An initiative allowing the use of psychedelic mushrooms has reached the November ballot in Colorado.
The Natural Medicine Health Act of 2022 hopes to address a variety of items, including mental health issues, through natural treatment. Initiative 58 gathered more than 225,000 signatures, when it only needed about 124,600. Under the act, penalties for personal use for those 21 and older would be removed. Growing and giving them away would also be allowed, but no retail sales would be permitted.
Josh Kappel, a founding partner at Vicente Sederberg LLP, which has offices across the country including in Denver, is one of the drafters of the measure. He said one of the main goals is to help people with mental health issues by using psychedelic treatments.
Kappel said the act creates a regulated access model where adults would be able to go to licensed healing centers for mushroom treatment services. Those seeking services would take the medicine with a licensed facilitator, who would have specific training requirements. Under the proposed act, there will also be regulations concerning the manufacturing, cultivation, delivery and sales between the healing centers and other permitted entities.
“This is regulatory guidance for facilitators to be able to go to people’s homes or to nursing homes … and for adults to be able to take … psilocybin at their home or nursing home, or another healthcare facility, under the guidance of a facilitator,” Kappel continued.
Facilitators would be licensed by the Department of Regulatory Agencies. They could be a therapist or doctor, but they don’t have to be one of those professions. DORA would create training requirements that consider someone’s background, while not mandating a particular background.
The training requirements would also be tiered based, depending on why someone is coming into the healing center. DORA would also be working with a Natural Medicine Advisory Board which would make recommendations for areas such research, regulatory considerations and correct content for training programs.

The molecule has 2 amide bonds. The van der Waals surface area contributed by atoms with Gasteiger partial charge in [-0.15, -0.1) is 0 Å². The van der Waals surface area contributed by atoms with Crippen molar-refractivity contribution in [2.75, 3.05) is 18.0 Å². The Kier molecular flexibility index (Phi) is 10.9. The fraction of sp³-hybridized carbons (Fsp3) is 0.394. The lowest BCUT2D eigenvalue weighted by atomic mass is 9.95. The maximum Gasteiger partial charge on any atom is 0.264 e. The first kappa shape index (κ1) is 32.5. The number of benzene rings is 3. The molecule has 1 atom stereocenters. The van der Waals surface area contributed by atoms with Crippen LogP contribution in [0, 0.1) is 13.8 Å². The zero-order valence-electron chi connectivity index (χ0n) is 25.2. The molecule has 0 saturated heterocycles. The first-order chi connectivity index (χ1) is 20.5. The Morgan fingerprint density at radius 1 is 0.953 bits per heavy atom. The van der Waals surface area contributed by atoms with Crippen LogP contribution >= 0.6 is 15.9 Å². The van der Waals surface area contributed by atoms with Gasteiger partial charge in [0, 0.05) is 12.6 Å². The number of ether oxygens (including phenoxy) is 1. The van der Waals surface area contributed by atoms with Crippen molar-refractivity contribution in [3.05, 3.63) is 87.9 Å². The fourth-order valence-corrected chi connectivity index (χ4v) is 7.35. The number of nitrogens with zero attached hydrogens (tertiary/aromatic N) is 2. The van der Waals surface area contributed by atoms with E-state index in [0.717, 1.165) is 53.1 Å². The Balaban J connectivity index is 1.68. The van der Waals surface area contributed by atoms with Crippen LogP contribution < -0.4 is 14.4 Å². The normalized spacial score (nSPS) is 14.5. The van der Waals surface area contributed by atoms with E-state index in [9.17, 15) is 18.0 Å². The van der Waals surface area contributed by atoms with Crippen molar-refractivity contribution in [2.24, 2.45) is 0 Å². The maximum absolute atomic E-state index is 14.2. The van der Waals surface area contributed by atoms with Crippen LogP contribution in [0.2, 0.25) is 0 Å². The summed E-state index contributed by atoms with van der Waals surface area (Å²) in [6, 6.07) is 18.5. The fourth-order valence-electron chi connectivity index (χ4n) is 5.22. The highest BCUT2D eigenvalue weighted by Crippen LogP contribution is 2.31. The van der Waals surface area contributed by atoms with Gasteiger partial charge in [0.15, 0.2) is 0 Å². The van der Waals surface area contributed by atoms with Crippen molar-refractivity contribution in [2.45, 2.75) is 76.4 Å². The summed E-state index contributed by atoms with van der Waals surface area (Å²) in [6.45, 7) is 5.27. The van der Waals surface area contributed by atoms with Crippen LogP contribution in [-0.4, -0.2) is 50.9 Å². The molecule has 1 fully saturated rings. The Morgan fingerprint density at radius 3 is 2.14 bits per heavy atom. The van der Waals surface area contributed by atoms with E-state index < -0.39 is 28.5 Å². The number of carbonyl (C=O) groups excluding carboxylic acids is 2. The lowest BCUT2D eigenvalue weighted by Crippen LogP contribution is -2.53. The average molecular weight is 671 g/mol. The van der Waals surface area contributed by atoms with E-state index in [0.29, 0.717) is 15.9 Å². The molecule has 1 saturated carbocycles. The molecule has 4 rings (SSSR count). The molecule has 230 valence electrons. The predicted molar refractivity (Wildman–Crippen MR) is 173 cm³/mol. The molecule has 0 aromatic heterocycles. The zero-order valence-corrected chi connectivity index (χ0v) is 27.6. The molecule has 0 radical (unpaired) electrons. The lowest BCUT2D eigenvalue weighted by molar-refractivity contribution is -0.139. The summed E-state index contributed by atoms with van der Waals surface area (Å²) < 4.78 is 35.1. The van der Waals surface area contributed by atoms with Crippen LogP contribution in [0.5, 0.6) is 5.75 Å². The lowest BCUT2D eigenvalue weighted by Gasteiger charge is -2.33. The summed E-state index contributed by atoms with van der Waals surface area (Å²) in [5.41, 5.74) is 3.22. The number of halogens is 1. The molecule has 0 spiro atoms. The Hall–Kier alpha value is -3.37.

Back in 2019, the City of Denver voted to make the enforcement of laws that prohibited psilocybin its lowest priority. While that measure was for the city, the Natural Medicine Health Act is for the whole state of Colorado.
Kappel said advocates have run into some roadblocks concerning psilocybin in this proposed act, but they haven’t let it get in their way.
“I think a lot of people don’t understand the [ethics] of using psilocybin to treat mental health issues,” he said. “I think a lot of our roadblocks have just been around education … and I think a lot of people confuse this measure with cannabis. Whereas, we’re not legalizing sales, we’re not creating dispensaries.”
But why Colorado and why magic mushrooms?
Kappel cited multiple studies that have shown promising results for using psilocybin to treat mental health issues. One institution mentioned by Kappel was Johns Hopkins University. According to a study from that school, the use of psilocybin in treatment relieved symptoms related to depression.
“What this measure would do is provide Coloradans, who already suffer from some of the worst mental health in the country, access to a treatment that has been proven to be very effective by a lot of major institutions,” Kappel said.
According to the organization Mental Health America, when taking into account both access to care and those who have mental health issues, Colorado ranks last in the country.
Record sealing is another aim of the act. If someone had been convicted for possession that would be legalized under the initiative, they could file a petition with the state court to seal the conviction.
As for a timeline, rules for qualifications would need to be adopted for facilitators by Jan. 1, 2024. By September 2024, applications for licensure will then be accepted and need to be decided upon within 60 days. Other psychedelics could be approved in 2026 including DMT, ibogaine and mescaline.
Initiative 61, another measure related to psychedelics that was trying to get on the ballot in November in Colorado, failed to get enough signatures, according to a spokesperson for the Colorado Secretary of State’s office. One of the major differences was Initiative 58 had more regulations than 61.
Law Week Colorado did reach out to the Colorado Attorney General’s Office for comment on Initiative 58 and a spokesperson wrote the AG hasn’t taken a position on the matter at this time.